I drove on down until I began to feel a lightness of being. I felt alive and on top for a minute. I was driving with the snare drum in my passenger seat as if my one true friend in this world were the drum set itself. But the fatigue of my body began to settle in and next thing you know, I was occasionally dozing off. But i had to get back home and get some rest. It would be unwise to just park on the side of the street and sleep. So I drove on. I passed into the left lane relaxed but at the same time dying to stay awake. The windows were all opened so that maybe the disturbance of the winds would irritate me sufficiently to raise my nervous system circulation rate to release an extra dose of epinephrine. But this was to no avail. When I had awakened for a split second as I was driving off the road, I regained consciousness enough to panic and react to the fact. I pulled the steering wheel too much to the right and ended up sending the car sliding out clockwise- if you were to observe this from an aerial view. After I was fully conscious of the fact that my car was pushing on, spinning and sliding from the 60 mph momentum that I had maintained 15 minutes outside of inner-city Richmond, I blacked out.
I wake up to the hissing sounds of spinning wheels, trees mangled, layed out, upside down, snare drum on the ground, without a scratch on it. The car was utterly destroyed way beyond repair. The only damages to the water sack of mine that I sustained was a little laceration to the back of my head which was consequently sewn back together - three stitches. But my arms and legs were intact ready to play another show."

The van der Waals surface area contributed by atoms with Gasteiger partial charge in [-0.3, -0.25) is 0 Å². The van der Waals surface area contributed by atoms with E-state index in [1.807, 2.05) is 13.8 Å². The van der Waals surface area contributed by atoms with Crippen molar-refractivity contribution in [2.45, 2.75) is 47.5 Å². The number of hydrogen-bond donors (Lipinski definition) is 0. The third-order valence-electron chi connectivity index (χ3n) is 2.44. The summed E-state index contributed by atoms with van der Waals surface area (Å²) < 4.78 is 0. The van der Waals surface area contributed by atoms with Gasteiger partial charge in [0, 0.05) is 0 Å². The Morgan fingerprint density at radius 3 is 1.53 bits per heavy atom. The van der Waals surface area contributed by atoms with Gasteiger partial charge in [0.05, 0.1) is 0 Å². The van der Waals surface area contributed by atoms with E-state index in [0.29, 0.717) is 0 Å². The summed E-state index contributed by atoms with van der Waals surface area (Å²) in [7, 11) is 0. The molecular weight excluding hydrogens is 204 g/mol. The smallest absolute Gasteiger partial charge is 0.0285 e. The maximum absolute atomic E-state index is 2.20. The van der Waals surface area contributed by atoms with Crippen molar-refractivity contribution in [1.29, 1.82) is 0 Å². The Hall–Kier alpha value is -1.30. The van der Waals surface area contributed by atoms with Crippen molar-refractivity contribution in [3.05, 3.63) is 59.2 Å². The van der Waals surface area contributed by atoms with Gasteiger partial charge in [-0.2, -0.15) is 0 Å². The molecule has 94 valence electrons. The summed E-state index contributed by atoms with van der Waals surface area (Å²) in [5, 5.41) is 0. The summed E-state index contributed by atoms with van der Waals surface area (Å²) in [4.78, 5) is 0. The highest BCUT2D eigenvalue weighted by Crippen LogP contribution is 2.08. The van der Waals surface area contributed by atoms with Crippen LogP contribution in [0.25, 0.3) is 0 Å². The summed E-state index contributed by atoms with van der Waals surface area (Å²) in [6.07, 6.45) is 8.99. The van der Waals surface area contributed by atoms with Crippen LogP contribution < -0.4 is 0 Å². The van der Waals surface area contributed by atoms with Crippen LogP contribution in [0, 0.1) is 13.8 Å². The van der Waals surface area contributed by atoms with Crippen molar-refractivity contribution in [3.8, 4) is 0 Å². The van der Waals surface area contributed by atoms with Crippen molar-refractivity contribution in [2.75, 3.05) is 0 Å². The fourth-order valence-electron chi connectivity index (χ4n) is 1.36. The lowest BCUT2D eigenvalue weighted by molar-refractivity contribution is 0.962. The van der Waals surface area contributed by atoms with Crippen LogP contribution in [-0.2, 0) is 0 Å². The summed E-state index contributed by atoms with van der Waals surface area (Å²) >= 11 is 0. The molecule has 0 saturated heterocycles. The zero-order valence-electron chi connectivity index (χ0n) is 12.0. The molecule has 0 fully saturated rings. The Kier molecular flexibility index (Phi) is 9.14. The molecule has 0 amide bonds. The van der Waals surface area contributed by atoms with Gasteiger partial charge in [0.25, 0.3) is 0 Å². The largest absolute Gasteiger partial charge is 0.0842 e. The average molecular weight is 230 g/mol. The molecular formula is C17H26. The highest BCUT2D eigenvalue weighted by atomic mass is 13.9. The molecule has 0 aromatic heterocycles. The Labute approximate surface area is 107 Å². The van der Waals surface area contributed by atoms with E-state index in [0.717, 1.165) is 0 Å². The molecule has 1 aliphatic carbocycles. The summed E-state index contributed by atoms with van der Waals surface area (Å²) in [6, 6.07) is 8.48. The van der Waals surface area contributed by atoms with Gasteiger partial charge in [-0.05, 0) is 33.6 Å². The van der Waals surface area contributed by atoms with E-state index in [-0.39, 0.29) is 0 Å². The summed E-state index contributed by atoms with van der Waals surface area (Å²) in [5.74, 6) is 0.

-- Ian A. Kruske
The Secret of Ian's Intuition
"I've recently had an opportunity to digitize this tape, which was given to me circa 1994. I am offering it to friends and family of Ian, in an attempt to preserve this record, and honor his memory and pure spirit. I've never known anyone who loved knowledge and the pursuit thereof more. Ian used to study the dictionary, taking notes and broadening his mind. He also read various philosophical texts, as you will hear. It's great to listen and witness his youth and innocence, reading his very personal poetry for the recording. On the second side of the cassette, there is an impromptu demo of two Sistersound songs, Perception and I Fell Awake. Ian had wanted a demo to write his drum parts to, and you can hear him tapping out rhythms as I played the guitar. This interest in homework really demonstrates his willingness to work hard and his love for music. I had an opportunity to spend a lot of creative time with Ian, and we based our friendship around it. He was always quite faithful to me and Sistersound. Ian was a great drummer with talent and promise, as evidenced by the drum recordings on this tape. You'll also hear some of his improvised guitar, which illustrates his experimentative nature and thirst for knowledge. The cassette ends with some really touching poetry of Ian's own pen, in a candid and lucid moment. Ian cared deeply for his friends, music, and learning. He was a beautiful and talented young man, with a radiant mind. Please, enjoy this recording from my personal collection, and pass it on to those who knew Ian."